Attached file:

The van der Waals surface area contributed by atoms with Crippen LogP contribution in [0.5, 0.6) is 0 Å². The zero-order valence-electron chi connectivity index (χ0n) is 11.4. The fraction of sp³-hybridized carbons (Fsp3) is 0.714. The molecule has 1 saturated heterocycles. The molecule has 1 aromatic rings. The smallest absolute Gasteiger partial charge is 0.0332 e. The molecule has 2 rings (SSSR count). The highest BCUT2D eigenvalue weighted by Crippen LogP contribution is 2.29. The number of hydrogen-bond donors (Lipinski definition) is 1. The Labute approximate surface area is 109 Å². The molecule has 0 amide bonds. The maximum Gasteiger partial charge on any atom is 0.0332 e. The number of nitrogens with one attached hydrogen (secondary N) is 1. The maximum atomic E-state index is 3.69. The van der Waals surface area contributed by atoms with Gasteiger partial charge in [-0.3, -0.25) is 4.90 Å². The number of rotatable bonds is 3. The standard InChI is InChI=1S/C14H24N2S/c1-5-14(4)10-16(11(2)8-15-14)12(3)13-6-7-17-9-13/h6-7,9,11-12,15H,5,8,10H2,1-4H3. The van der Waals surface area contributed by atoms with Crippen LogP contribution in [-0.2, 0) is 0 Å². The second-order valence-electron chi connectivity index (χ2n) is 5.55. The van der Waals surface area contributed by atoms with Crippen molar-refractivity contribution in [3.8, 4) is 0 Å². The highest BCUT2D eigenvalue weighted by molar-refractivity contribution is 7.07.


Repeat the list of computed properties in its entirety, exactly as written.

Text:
The van der Waals surface area contributed by atoms with Crippen LogP contribution in [0.5, 0.6) is 0 Å². The zero-order valence-electron chi connectivity index (χ0n) is 11.4. The fraction of sp³-hybridized carbons (Fsp3) is 0.714. The molecule has 1 saturated heterocycles. The molecule has 1 aromatic rings. The smallest absolute Gasteiger partial charge is 0.0332 e. The molecule has 2 rings (SSSR count). The highest BCUT2D eigenvalue weighted by Crippen LogP contribution is 2.29. The number of hydrogen-bond donors (Lipinski definition) is 1. The Labute approximate surface area is 109 Å². The molecule has 0 amide bonds. The maximum Gasteiger partial charge on any atom is 0.0332 e. The number of nitrogens with one attached hydrogen (secondary N) is 1. The maximum atomic E-state index is 3.69. The van der Waals surface area contributed by atoms with Gasteiger partial charge in [-0.3, -0.25) is 4.90 Å². The number of rotatable bonds is 3. The standard InChI is InChI=1S/C14H24N2S/c1-5-14(4)10-16(11(2)8-15-14)12(3)13-6-7-17-9-13/h6-7,9,11-12,15H,5,8,10H2,1-4H3. The van der Waals surface area contributed by atoms with Crippen LogP contribution in [-0.2, 0) is 0 Å². The second-order valence-electron chi connectivity index (χ2n) is 5.55. The van der Waals surface area contributed by atoms with Crippen molar-refractivity contribution in [3.8, 4) is 0 Å². The highest BCUT2D eigenvalue weighted by molar-refractivity contribution is 7.07.